This resulted in the generation of stunning audio-visual fanatasy worlds that are complete brain porn. You just can’t stop staring. So much is happening in these video’s; everything looks familiar, whereas nothing really represent anything realistic. There’s always a sliver of reality before the visual shapes morph to their next form.
This is my favorite video, but there are more below.
Amazing how the image responds to changes in the music, right? I suspect Xander let’s the algorithm traverse some latent space with spaces that are determined by the bass, trebble, and other audio-cues.
Here’s another one of Xander’s videos, with the same audio track as background:
But Xander didn’t limit his GANs to generating landscapes and still paintings, but he also dared to do some human faces. These also turned out amazing.
Both the left and right face seem to start out in about the same position/seed in the latent space, but traverse in different, though still similar directions, morphing into all kinds of reaslistic and more alien forms. The result is simply out of this world!
ArchiGAN (try here) was made by Stanislas Chaillou as a Harvard master’s thesis project. The program functions in three steps:
building footprint massing
Each of these three steps uses a TensorFlow Pix2Pix GAN-model (Christopher Hesse’s implementation) in the back-end, and their combination makes for a entire apartment building “generation stack” — according to Stanislas — which also allows for user input at each step.
The design of a building can be inferred from the piece of land it stands on. Hence, Stanislas fed his first model using GIS-data (Geographic Information System) from the city of Boston in order to generate typical footprints based on parcel shapes.
Stanislas’ second model was responsible for repartition and fenestration (the placement of windows and doors). This GAN took the footprint of the building (the output of model I) as input, along with the position of the entrance door (green square), and the positions of the user-specified windows.
Stanislas used a database of 800+ plans of apartments for training. To visualize the output, rooms are color-coded and walls and fenestration are blackened.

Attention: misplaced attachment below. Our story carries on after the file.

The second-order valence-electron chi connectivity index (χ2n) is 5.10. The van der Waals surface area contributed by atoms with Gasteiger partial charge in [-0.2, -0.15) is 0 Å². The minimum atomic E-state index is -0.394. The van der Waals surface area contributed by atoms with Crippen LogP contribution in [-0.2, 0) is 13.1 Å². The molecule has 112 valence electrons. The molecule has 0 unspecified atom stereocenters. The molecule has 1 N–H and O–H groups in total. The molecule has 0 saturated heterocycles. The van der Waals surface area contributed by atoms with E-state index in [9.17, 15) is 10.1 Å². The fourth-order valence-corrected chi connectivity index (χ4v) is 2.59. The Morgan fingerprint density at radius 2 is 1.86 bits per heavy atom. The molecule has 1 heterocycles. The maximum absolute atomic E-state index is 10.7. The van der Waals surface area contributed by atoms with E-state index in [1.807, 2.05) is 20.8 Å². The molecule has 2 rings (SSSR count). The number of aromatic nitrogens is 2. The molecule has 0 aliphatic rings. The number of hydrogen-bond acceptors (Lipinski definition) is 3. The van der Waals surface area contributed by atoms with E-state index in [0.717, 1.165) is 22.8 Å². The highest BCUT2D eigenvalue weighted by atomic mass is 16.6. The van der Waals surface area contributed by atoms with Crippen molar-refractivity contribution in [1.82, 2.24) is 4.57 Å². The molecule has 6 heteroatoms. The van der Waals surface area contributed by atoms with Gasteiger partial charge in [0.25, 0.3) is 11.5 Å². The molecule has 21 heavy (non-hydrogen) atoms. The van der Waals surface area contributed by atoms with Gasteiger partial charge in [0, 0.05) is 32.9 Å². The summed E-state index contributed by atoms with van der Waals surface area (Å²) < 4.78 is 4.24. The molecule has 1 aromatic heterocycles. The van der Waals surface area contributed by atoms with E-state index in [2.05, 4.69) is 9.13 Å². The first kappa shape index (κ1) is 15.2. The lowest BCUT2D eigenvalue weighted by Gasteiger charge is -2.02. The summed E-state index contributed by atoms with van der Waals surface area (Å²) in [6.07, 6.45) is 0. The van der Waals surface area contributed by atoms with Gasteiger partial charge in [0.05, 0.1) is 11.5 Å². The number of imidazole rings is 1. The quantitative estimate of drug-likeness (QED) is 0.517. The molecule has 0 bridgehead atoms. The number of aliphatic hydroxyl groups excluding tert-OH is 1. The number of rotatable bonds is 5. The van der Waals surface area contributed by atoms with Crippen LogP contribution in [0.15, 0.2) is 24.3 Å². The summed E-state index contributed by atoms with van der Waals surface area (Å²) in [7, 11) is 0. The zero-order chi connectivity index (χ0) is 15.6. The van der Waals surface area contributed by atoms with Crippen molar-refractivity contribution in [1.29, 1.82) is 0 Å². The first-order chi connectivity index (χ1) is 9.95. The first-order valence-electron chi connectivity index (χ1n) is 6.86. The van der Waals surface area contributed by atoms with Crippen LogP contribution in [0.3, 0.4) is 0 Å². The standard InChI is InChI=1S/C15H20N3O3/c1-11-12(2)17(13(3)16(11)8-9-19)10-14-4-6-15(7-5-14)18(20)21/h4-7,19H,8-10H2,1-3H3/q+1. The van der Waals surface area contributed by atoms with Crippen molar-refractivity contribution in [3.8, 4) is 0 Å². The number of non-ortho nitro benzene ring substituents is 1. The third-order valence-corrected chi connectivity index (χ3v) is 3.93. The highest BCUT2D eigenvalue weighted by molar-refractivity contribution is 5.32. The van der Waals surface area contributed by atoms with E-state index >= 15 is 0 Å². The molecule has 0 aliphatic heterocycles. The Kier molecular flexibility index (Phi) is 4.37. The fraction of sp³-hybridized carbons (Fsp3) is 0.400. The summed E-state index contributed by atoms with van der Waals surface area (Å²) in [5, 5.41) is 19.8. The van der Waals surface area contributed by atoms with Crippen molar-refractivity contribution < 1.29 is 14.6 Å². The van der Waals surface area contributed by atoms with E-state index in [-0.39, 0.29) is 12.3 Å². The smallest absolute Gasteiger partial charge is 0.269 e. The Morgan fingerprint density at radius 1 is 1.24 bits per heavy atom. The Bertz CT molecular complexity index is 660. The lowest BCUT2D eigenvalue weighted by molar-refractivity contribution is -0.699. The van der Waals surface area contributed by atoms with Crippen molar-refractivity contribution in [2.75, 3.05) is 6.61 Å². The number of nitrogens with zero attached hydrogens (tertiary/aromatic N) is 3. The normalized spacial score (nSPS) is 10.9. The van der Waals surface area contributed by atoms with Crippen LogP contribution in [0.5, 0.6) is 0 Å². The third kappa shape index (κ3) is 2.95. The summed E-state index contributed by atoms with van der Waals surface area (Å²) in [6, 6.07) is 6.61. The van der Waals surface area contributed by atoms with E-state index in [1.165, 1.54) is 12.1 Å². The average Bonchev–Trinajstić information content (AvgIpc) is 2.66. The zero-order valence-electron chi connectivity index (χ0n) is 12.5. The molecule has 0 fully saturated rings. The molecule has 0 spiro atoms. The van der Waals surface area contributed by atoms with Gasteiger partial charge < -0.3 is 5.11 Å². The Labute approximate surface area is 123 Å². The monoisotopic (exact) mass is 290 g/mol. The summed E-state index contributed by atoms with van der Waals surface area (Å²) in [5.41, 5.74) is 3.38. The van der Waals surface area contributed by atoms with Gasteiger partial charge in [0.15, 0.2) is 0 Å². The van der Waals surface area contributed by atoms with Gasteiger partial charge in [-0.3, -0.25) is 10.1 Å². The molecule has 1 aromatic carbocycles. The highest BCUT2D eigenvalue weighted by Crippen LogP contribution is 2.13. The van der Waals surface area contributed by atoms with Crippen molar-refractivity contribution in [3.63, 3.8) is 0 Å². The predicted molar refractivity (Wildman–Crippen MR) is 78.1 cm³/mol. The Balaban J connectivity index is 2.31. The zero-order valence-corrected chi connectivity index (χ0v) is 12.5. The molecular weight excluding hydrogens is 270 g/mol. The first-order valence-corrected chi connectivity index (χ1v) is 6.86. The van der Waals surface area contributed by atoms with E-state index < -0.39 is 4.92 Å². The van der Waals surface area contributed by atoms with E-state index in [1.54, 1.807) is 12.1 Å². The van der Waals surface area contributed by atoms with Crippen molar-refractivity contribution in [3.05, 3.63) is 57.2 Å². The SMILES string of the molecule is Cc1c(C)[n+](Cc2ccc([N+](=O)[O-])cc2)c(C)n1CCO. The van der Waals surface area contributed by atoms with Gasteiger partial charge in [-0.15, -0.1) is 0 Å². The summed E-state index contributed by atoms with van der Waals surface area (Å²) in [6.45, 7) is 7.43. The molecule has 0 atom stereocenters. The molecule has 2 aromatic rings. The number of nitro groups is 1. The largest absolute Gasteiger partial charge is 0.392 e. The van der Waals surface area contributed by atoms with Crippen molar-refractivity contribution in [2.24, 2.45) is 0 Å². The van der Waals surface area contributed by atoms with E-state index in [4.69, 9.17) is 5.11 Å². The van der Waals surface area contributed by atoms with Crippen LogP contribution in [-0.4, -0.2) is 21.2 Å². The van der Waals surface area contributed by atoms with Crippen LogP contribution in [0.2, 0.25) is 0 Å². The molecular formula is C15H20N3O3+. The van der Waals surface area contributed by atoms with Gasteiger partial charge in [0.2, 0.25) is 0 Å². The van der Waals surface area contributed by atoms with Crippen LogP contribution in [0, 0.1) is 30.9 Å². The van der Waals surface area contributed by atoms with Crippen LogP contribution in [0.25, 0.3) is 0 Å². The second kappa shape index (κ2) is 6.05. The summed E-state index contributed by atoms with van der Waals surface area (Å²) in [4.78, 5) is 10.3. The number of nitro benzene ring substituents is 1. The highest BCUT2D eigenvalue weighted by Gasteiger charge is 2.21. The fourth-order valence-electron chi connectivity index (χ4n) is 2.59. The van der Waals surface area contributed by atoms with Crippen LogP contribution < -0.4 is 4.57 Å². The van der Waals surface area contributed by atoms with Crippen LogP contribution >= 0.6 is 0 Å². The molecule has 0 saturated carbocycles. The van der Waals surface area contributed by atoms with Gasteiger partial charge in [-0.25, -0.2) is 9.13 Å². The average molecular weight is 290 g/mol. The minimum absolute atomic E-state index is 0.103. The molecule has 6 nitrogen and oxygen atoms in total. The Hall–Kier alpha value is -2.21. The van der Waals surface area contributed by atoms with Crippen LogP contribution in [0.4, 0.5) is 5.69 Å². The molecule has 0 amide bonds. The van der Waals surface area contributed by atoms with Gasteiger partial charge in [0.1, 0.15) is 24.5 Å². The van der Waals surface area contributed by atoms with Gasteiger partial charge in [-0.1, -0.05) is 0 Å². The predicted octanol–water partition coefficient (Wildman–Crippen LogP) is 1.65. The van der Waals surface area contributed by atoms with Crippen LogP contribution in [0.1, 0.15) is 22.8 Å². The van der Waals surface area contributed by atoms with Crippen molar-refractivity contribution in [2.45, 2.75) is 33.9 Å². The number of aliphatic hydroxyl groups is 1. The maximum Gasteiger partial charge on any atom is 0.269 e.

Finally, in the third model, the rooms are filled with appropriate furniture. What training data Stanislas has used here, he did not specify in the original blog.
Stanislas’ GAN-models progressively learned to design rooms and realistically position doors and windows. It took about 250 iterations to get some realistic floorplans out of the algorithm. Here’s how an example learning sequence looked like:
Now, Stanislas was not done yet. He also scaled the utilization of GANs to design whole apartment buildings. Here, he chains the models and processes multiple units as single images at each step.
Stanislas did other cool things to improve the flexibility of his ArchiGAN models, about which you can read more in the original blog. Let these visuals entice you to read more:
I believe a statistical approach to design conception will shape AI’s potential for Architecture. This approach is less deterministic and more holistic in character. Rather than using machines to optimize a set of variables, relying on them to extract significant qualities and mimicking them all along the design process represents a paradigm shift.
The website PapersWithCode.com lists all scientific publications of which the codes are open-sourced on GitHub. Moreover, you can sort these papers by the stars they accumulated on Github over the past days.
Papers with Code allows you to quickly browse state-of-the-art research on GANs and the code behind them, for instance. Alternatively, you can browse for research and code on sentiment analysis or LSTMs.
Zack Nado wrote the best machine learning application I’ve seen so far: a neural network architecture that generates new Pusheen pictures.
In his blog, Zack describes his generative adversarial network (GAN) , a special type of machine learning architecture where two neural networks try to fool each other. Zack first gave the discriminator network some real Pusheen images, so it gets an idea of what Pusheen looks like. Next, the generator network gets a bunch of random numbers so it can generate completely new (fake) images. These generated images are then fed back into the discriminator, so it knows what generated images look like. Zack repeated this process several hundred thousand times, so he obtained a generator network that’s great at making new Pusheen images which the discriminator (nearly) can’t dinstinguish from the original, real ones. Below is the learning process of the generator network visualized: